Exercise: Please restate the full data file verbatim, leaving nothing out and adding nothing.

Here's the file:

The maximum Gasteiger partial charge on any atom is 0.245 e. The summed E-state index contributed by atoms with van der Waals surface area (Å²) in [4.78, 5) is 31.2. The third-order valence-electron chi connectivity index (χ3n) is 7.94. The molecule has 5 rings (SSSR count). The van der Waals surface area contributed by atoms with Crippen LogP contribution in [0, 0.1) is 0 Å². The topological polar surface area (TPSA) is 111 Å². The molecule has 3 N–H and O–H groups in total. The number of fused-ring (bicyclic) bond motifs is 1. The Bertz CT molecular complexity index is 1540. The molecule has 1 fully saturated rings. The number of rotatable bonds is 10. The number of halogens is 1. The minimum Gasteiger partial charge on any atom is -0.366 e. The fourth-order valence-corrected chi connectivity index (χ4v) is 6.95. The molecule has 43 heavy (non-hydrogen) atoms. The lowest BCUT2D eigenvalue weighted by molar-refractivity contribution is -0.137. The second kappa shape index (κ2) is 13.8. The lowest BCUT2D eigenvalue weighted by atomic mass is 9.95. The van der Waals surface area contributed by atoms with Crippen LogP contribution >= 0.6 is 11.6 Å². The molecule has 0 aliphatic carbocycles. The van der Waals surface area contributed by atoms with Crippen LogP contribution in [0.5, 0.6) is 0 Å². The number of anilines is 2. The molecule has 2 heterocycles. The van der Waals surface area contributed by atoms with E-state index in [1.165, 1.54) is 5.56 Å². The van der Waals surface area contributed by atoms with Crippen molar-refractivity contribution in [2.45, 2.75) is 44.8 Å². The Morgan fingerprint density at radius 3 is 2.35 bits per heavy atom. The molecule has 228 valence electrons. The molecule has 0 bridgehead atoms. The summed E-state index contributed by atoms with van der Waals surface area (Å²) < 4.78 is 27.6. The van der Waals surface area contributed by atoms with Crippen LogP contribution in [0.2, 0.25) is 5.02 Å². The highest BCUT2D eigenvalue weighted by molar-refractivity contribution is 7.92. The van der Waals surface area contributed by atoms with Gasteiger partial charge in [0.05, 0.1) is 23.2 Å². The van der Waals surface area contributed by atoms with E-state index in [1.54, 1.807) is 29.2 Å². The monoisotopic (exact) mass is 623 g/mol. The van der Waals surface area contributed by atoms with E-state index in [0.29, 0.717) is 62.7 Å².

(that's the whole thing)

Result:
The maximum Gasteiger partial charge on any atom is 0.245 e. The summed E-state index contributed by atoms with van der Waals surface area (Å²) in [4.78, 5) is 31.2. The third-order valence-electron chi connectivity index (χ3n) is 7.94. The molecule has 5 rings (SSSR count). The van der Waals surface area contributed by atoms with Crippen LogP contribution in [0, 0.1) is 0 Å². The topological polar surface area (TPSA) is 111 Å². The molecule has 3 N–H and O–H groups in total. The number of fused-ring (bicyclic) bond motifs is 1. The Bertz CT molecular complexity index is 1540. The molecule has 1 fully saturated rings. The number of rotatable bonds is 10. The number of halogens is 1. The minimum Gasteiger partial charge on any atom is -0.366 e. The fourth-order valence-corrected chi connectivity index (χ4v) is 6.95. The molecule has 43 heavy (non-hydrogen) atoms. The lowest BCUT2D eigenvalue weighted by molar-refractivity contribution is -0.137. The second kappa shape index (κ2) is 13.8. The lowest BCUT2D eigenvalue weighted by atomic mass is 9.95. The van der Waals surface area contributed by atoms with Crippen LogP contribution >= 0.6 is 11.6 Å². The molecule has 0 aliphatic carbocycles. The van der Waals surface area contributed by atoms with Crippen LogP contribution in [0.5, 0.6) is 0 Å². The number of anilines is 2. The molecule has 2 heterocycles. The van der Waals surface area contributed by atoms with E-state index in [1.165, 1.54) is 5.56 Å². The van der Waals surface area contributed by atoms with Crippen molar-refractivity contribution in [2.45, 2.75) is 44.8 Å². The Morgan fingerprint density at radius 3 is 2.35 bits per heavy atom. The molecule has 228 valence electrons. The molecule has 0 bridgehead atoms. The summed E-state index contributed by atoms with van der Waals surface area (Å²) < 4.78 is 27.6. The van der Waals surface area contributed by atoms with Crippen LogP contribution in [0.2, 0.25) is 5.02 Å². The highest BCUT2D eigenvalue weighted by molar-refractivity contribution is 7.92. The van der Waals surface area contributed by atoms with Gasteiger partial charge in [0.05, 0.1) is 23.2 Å². The van der Waals surface area contributed by atoms with E-state index in [1.54, 1.807) is 29.2 Å². The monoisotopic (exact) mass is 623 g/mol. The van der Waals surface area contributed by atoms with E-state index in [0.29, 0.717) is 62.7 Å².